They are reasoned and critical, something which the left has *not* been. The left has been loud, opportunistic, and chaotic. I would probably be happy with the dismissal of Brown, but not because the 13 percenters are crying for his head. It also probably makes sense not to be excessively dramatic at this moment and throw bad situations into further chaos. A “half-measure” is appropriate.

    Reasoned self-analysis on the right has been one of the things that have pulled me more right than left in past years, and the contrast to a Democratic party that feels it can do no wrong is one big reason why the Democratic party, IMHO, is headed towards obsolescence (barring a dramatic turnaround). Democrats anxiously await a split in the Republican party — it will come, but not to the benefit of Dems. It will come naturally in order to fill the vacuum left by a once-great party that has become nothing more than a haven for angry fringers and finger-pointers.

  • http://flamingflivvers.blogspot.com/ Carson Fire

    Wendy: Yet under rightwing presidents Reagon and Bush weՉ۪ve had large increases in size aand massive cronyism and corruption

    To be able to say that with a straight face, you have to ignore the massive cronyism and corruption under Democratic administrations.

    But I guess you don’t consider Clinton cronies “cronies” because there’s no such thing as a non-Republican “crony”.

  • http://flamingflivvers.blogspot.com/ Carson Fire

    BTW, regarding FEMA: our mayor of Dallas (a Democrat and former fourth-estater) this morning in a press conference blasted FEMA for not having a more massive presence right now in *Dallas*.

    I’m sure FEMA is smaller than it should be, but to have a massive presence in every city throughout the south all at the same time? Surely FEMA should be an organizational outfit, not a massive army unto itself. Otherwise, the outfit needs far more changes than the cosmetic shoving around it got from the 9/11 commission. I must be missing something here.

    Mayor Reporter also said that the city is going to step up and “do what the government couldn’t do”, a couple days after kicking out the volunteers who were already doing it, and after the refugees at the shelters have already decreased by a full quarter thanks to quick hiring and housing.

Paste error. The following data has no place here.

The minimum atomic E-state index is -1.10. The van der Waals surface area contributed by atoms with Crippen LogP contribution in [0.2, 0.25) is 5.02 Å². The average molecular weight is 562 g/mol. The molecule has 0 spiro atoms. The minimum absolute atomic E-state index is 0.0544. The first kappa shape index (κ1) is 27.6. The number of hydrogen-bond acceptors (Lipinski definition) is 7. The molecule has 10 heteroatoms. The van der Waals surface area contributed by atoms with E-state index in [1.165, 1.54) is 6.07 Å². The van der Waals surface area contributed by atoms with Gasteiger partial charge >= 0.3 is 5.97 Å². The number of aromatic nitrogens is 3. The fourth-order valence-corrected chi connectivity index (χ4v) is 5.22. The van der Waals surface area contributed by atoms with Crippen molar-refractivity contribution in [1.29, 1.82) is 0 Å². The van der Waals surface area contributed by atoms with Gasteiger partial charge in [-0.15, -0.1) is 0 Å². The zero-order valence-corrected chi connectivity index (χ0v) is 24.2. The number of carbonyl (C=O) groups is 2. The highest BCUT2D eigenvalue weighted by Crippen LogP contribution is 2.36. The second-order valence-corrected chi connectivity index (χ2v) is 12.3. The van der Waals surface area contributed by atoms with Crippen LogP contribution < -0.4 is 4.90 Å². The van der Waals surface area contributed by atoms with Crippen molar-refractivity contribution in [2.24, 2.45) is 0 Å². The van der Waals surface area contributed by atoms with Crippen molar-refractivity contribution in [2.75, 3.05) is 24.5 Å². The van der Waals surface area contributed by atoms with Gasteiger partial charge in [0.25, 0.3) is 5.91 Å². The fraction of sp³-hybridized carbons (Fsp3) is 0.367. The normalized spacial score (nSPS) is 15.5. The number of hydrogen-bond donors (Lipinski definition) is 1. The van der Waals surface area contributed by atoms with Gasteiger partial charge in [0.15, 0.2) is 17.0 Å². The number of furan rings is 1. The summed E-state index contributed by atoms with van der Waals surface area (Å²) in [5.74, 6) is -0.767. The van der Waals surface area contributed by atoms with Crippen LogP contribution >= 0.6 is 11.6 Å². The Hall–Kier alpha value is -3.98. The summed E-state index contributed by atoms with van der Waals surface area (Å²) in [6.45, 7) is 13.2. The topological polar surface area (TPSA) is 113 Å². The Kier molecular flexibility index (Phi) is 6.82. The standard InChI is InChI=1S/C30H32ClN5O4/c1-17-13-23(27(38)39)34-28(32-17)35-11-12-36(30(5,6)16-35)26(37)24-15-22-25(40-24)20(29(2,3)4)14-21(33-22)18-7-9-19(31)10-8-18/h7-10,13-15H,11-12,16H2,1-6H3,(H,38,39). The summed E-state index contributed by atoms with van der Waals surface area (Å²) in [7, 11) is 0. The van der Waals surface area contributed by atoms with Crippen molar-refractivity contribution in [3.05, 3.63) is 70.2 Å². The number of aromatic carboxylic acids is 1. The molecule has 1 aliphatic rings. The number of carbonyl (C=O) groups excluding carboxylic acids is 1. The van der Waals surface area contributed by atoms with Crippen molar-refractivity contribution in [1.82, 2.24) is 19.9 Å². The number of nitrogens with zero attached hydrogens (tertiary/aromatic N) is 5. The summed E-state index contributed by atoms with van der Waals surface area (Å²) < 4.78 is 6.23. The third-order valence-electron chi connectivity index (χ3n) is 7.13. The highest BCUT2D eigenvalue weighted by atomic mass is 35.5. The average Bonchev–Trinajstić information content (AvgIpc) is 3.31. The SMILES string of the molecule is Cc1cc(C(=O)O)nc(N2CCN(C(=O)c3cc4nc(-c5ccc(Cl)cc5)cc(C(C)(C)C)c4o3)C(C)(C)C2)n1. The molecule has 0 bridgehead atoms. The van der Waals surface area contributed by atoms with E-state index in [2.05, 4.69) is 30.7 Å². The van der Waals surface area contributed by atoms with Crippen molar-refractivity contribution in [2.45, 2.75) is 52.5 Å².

• Old Grouch

    Just want to throw out a few points to add to the discussion.Brown didn’t get hired into the position of FEMA Director, he was already with FEMA (general counsel, IIRC) and was promoted, at the recommendation of his predecessor.The position of FEMA Director is subject to confirmation by the Senate. Brown was confirmed. (Apparantly only four senators attended the confirmation hearing, and there weren’t any substantial questions raised about his qualifications.)Brown is a lawyer, as was the previous FEMA Director.FEMA has traditionally been a bureaucratic-coordinating agency, working to assist state/local authorities. They’re not a “massive army,” they write checks and draw resources from other federal agencies or hire private contractors. (Whether that is sufficient for today’s needs is certainly open to question!) So we’ve got an agency with a bureaucratic mindset and tradition, headed by lawyers (and “general counsel” type lawyers tend to be better at getting the paperwork and procedures “just so,” as opposed to taking initiative in unpredicted situations). Neither the President, nor his Director of Homeland Security, nor the Senate appear to have had any concerns about his suitability, or about the way the FEMA defined its mission.And Brown probably could have done a credible job in LA if he had been getting the information he needed from state and local authorities. (I haven’t noticed any more than the usual grumbes concerning FEMA’s post-Katrina operations in Florida.) But in Louisana FEMA wasn’t getting that information, and it appears that it took Brown a while to realize what was happening and to “wire around” the dead channels. Thus his unbelievable Nightline interview in which he said FEMA had “just learned [that day]” about the people at the Convention Center (after three days of television reports). Again, possible explanation, not excuse! What was needed was to have someone in charge who could exercise initiative; what we had was a bureaucrat.